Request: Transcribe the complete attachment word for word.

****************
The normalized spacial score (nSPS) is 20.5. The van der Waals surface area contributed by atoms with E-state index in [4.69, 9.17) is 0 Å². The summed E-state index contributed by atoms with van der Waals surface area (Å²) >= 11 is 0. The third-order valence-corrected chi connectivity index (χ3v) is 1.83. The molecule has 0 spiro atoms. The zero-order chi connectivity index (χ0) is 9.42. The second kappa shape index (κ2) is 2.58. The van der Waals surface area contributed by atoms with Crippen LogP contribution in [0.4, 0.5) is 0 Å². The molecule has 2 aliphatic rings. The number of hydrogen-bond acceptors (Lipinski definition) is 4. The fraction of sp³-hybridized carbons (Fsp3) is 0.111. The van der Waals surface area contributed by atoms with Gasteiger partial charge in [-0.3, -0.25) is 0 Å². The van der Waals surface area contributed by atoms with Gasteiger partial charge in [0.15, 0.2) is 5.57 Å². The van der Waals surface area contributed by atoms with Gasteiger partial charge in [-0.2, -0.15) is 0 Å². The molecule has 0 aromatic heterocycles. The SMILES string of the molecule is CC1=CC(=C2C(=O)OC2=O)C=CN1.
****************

The normalized spacial score (nSPS) is 20.5. The van der Waals surface area contributed by atoms with E-state index in [4.69, 9.17) is 0 Å². The summed E-state index contributed by atoms with van der Waals surface area (Å²) >= 11 is 0. The third-order valence-corrected chi connectivity index (χ3v) is 1.83. The molecule has 0 spiro atoms. The zero-order chi connectivity index (χ0) is 9.42. The second kappa shape index (κ2) is 2.58. The van der Waals surface area contributed by atoms with Crippen LogP contribution in [0.4, 0.5) is 0 Å². The molecule has 2 aliphatic rings. The number of hydrogen-bond acceptors (Lipinski definition) is 4. The fraction of sp³-hybridized carbons (Fsp3) is 0.111. The van der Waals surface area contributed by atoms with Gasteiger partial charge in [-0.3, -0.25) is 0 Å². The van der Waals surface area contributed by atoms with Gasteiger partial charge in [0.15, 0.2) is 5.57 Å². The van der Waals surface area contributed by atoms with Gasteiger partial charge in [-0.2, -0.15) is 0 Å². The molecule has 0 aromatic heterocycles. The SMILES string of the molecule is CC1=CC(=C2C(=O)OC2=O)C=CN1.